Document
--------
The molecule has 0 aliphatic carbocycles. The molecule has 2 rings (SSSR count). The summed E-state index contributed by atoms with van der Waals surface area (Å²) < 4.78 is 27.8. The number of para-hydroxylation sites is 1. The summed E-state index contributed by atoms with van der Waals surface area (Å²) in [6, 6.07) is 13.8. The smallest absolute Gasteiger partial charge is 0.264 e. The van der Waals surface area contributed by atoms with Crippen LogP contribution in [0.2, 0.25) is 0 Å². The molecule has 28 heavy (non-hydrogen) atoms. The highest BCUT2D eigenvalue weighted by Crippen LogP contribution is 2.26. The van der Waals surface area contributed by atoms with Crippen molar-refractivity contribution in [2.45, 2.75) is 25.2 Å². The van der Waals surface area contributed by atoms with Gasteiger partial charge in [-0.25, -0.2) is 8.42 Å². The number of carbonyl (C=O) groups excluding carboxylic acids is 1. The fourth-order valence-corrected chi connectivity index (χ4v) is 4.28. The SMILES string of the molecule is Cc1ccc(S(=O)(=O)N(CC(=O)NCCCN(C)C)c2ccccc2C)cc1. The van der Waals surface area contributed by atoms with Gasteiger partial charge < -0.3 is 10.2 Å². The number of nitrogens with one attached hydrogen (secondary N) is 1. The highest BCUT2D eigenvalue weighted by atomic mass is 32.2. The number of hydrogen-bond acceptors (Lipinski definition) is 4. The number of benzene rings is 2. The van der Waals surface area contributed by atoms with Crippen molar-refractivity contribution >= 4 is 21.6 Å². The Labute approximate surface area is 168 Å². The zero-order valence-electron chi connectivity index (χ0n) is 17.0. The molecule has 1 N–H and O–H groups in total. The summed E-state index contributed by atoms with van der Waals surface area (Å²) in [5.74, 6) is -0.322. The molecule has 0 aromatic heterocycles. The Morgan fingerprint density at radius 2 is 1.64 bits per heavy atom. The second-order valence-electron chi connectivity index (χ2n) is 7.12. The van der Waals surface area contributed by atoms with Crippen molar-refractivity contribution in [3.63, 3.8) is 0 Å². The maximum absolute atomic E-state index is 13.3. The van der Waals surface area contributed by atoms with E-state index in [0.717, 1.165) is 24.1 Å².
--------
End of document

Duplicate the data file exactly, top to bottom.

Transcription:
The molecule has 0 aliphatic carbocycles. The molecule has 2 rings (SSSR count). The summed E-state index contributed by atoms with van der Waals surface area (Å²) < 4.78 is 27.8. The number of para-hydroxylation sites is 1. The summed E-state index contributed by atoms with van der Waals surface area (Å²) in [6, 6.07) is 13.8. The smallest absolute Gasteiger partial charge is 0.264 e. The van der Waals surface area contributed by atoms with Crippen LogP contribution in [0.2, 0.25) is 0 Å². The molecule has 28 heavy (non-hydrogen) atoms. The highest BCUT2D eigenvalue weighted by Crippen LogP contribution is 2.26. The van der Waals surface area contributed by atoms with Crippen molar-refractivity contribution in [2.45, 2.75) is 25.2 Å². The van der Waals surface area contributed by atoms with Gasteiger partial charge in [-0.25, -0.2) is 8.42 Å². The number of carbonyl (C=O) groups excluding carboxylic acids is 1. The fourth-order valence-corrected chi connectivity index (χ4v) is 4.28. The SMILES string of the molecule is Cc1ccc(S(=O)(=O)N(CC(=O)NCCCN(C)C)c2ccccc2C)cc1. The van der Waals surface area contributed by atoms with Gasteiger partial charge < -0.3 is 10.2 Å². The number of nitrogens with one attached hydrogen (secondary N) is 1. The highest BCUT2D eigenvalue weighted by atomic mass is 32.2. The number of hydrogen-bond acceptors (Lipinski definition) is 4. The number of benzene rings is 2. The van der Waals surface area contributed by atoms with Crippen molar-refractivity contribution >= 4 is 21.6 Å². The Labute approximate surface area is 168 Å². The zero-order valence-electron chi connectivity index (χ0n) is 17.0. The molecule has 1 N–H and O–H groups in total. The summed E-state index contributed by atoms with van der Waals surface area (Å²) in [5.74, 6) is -0.322. The molecule has 0 aromatic heterocycles. The Morgan fingerprint density at radius 2 is 1.64 bits per heavy atom. The second-order valence-electron chi connectivity index (χ2n) is 7.12. The van der Waals surface area contributed by atoms with Crippen molar-refractivity contribution in [3.63, 3.8) is 0 Å². The maximum absolute atomic E-state index is 13.3. The van der Waals surface area contributed by atoms with E-state index in [0.717, 1.165) is 24.1 Å².